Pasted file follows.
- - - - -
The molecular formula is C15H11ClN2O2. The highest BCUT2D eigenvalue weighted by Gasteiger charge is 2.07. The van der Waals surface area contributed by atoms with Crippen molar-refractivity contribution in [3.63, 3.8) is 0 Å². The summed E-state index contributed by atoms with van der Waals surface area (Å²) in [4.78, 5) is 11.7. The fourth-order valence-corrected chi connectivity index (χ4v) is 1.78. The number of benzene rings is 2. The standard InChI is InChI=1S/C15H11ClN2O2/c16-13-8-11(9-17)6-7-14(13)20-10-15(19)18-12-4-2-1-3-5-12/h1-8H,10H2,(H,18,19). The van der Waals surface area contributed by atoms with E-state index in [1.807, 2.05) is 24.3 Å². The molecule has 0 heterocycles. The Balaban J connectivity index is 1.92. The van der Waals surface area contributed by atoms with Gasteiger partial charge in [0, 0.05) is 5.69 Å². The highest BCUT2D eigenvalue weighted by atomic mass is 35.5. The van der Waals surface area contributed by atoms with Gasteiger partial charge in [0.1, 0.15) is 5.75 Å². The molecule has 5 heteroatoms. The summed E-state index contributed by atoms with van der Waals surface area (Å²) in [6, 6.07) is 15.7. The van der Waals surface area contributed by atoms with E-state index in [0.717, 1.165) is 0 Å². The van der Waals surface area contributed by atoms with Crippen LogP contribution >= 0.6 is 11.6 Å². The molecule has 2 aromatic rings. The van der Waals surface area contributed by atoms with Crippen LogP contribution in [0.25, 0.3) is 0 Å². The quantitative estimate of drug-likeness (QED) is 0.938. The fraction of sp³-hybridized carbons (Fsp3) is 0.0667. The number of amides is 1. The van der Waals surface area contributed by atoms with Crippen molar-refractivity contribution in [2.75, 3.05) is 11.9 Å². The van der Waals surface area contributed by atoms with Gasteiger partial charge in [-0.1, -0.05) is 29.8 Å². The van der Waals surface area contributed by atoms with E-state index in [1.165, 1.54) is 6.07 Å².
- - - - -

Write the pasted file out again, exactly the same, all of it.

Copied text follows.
The molecular formula is C15H11ClN2O2. The highest BCUT2D eigenvalue weighted by Gasteiger charge is 2.07. The van der Waals surface area contributed by atoms with Crippen molar-refractivity contribution in [3.63, 3.8) is 0 Å². The summed E-state index contributed by atoms with van der Waals surface area (Å²) in [4.78, 5) is 11.7. The fourth-order valence-corrected chi connectivity index (χ4v) is 1.78. The number of benzene rings is 2. The standard InChI is InChI=1S/C15H11ClN2O2/c16-13-8-11(9-17)6-7-14(13)20-10-15(19)18-12-4-2-1-3-5-12/h1-8H,10H2,(H,18,19). The van der Waals surface area contributed by atoms with E-state index in [1.807, 2.05) is 24.3 Å². The molecule has 0 heterocycles. The Balaban J connectivity index is 1.92. The van der Waals surface area contributed by atoms with Gasteiger partial charge in [0, 0.05) is 5.69 Å². The highest BCUT2D eigenvalue weighted by atomic mass is 35.5. The van der Waals surface area contributed by atoms with Gasteiger partial charge in [0.1, 0.15) is 5.75 Å². The molecule has 5 heteroatoms. The summed E-state index contributed by atoms with van der Waals surface area (Å²) in [6, 6.07) is 15.7. The van der Waals surface area contributed by atoms with E-state index in [0.717, 1.165) is 0 Å². The van der Waals surface area contributed by atoms with Crippen LogP contribution >= 0.6 is 11.6 Å². The molecule has 2 aromatic rings. The van der Waals surface area contributed by atoms with Crippen LogP contribution in [0.25, 0.3) is 0 Å². The quantitative estimate of drug-likeness (QED) is 0.938. The fraction of sp³-hybridized carbons (Fsp3) is 0.0667. The number of amides is 1. The van der Waals surface area contributed by atoms with Crippen molar-refractivity contribution in [2.75, 3.05) is 11.9 Å². The van der Waals surface area contributed by atoms with Gasteiger partial charge in [-0.1, -0.05) is 29.8 Å². The van der Waals surface area contributed by atoms with E-state index in [1.165, 1.54) is 6.07 Å².